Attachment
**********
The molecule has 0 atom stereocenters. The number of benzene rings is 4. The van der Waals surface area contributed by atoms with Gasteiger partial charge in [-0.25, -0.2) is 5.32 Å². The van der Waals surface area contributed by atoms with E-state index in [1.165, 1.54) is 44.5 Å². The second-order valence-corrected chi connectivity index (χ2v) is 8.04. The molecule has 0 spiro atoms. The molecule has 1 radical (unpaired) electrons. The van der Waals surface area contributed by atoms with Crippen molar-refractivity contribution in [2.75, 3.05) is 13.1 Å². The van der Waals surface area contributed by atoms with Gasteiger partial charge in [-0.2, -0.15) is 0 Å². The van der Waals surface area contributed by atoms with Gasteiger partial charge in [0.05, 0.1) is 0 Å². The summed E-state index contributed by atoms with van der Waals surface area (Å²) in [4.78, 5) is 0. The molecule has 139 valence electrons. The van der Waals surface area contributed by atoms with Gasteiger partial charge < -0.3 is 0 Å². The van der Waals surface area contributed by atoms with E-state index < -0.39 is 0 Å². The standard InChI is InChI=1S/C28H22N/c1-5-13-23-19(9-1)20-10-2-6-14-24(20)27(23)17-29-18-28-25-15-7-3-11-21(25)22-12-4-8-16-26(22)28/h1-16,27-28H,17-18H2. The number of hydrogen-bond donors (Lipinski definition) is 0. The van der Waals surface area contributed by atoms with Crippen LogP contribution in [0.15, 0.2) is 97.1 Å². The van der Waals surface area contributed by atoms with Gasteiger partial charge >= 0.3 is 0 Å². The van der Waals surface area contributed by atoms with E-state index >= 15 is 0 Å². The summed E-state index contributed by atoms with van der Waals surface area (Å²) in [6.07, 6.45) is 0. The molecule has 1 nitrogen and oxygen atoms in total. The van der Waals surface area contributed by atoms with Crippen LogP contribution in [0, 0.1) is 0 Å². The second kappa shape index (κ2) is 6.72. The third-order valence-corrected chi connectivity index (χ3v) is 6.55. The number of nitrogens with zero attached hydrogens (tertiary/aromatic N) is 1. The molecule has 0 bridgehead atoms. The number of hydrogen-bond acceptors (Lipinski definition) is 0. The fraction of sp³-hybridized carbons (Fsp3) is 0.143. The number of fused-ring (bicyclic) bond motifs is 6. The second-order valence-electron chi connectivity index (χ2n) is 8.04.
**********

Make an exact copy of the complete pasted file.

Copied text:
The molecule has 0 atom stereocenters. The number of benzene rings is 4. The van der Waals surface area contributed by atoms with Gasteiger partial charge in [-0.25, -0.2) is 5.32 Å². The van der Waals surface area contributed by atoms with E-state index in [1.165, 1.54) is 44.5 Å². The second-order valence-corrected chi connectivity index (χ2v) is 8.04. The molecule has 0 spiro atoms. The molecule has 1 radical (unpaired) electrons. The van der Waals surface area contributed by atoms with Crippen molar-refractivity contribution in [2.75, 3.05) is 13.1 Å². The van der Waals surface area contributed by atoms with Gasteiger partial charge in [-0.2, -0.15) is 0 Å². The van der Waals surface area contributed by atoms with Gasteiger partial charge in [0.05, 0.1) is 0 Å². The summed E-state index contributed by atoms with van der Waals surface area (Å²) in [4.78, 5) is 0. The molecule has 139 valence electrons. The van der Waals surface area contributed by atoms with Gasteiger partial charge < -0.3 is 0 Å². The van der Waals surface area contributed by atoms with E-state index < -0.39 is 0 Å². The standard InChI is InChI=1S/C28H22N/c1-5-13-23-19(9-1)20-10-2-6-14-24(20)27(23)17-29-18-28-25-15-7-3-11-21(25)22-12-4-8-16-26(22)28/h1-16,27-28H,17-18H2. The number of hydrogen-bond donors (Lipinski definition) is 0. The van der Waals surface area contributed by atoms with Crippen LogP contribution in [0.15, 0.2) is 97.1 Å². The van der Waals surface area contributed by atoms with Gasteiger partial charge >= 0.3 is 0 Å². The van der Waals surface area contributed by atoms with E-state index >= 15 is 0 Å². The summed E-state index contributed by atoms with van der Waals surface area (Å²) in [6.07, 6.45) is 0. The molecule has 1 nitrogen and oxygen atoms in total. The van der Waals surface area contributed by atoms with Crippen LogP contribution in [0, 0.1) is 0 Å². The second kappa shape index (κ2) is 6.72. The third-order valence-corrected chi connectivity index (χ3v) is 6.55. The number of nitrogens with zero attached hydrogens (tertiary/aromatic N) is 1. The molecule has 0 bridgehead atoms. The number of hydrogen-bond acceptors (Lipinski definition) is 0. The fraction of sp³-hybridized carbons (Fsp3) is 0.143. The number of fused-ring (bicyclic) bond motifs is 6. The second-order valence-electron chi connectivity index (χ2n) is 8.04.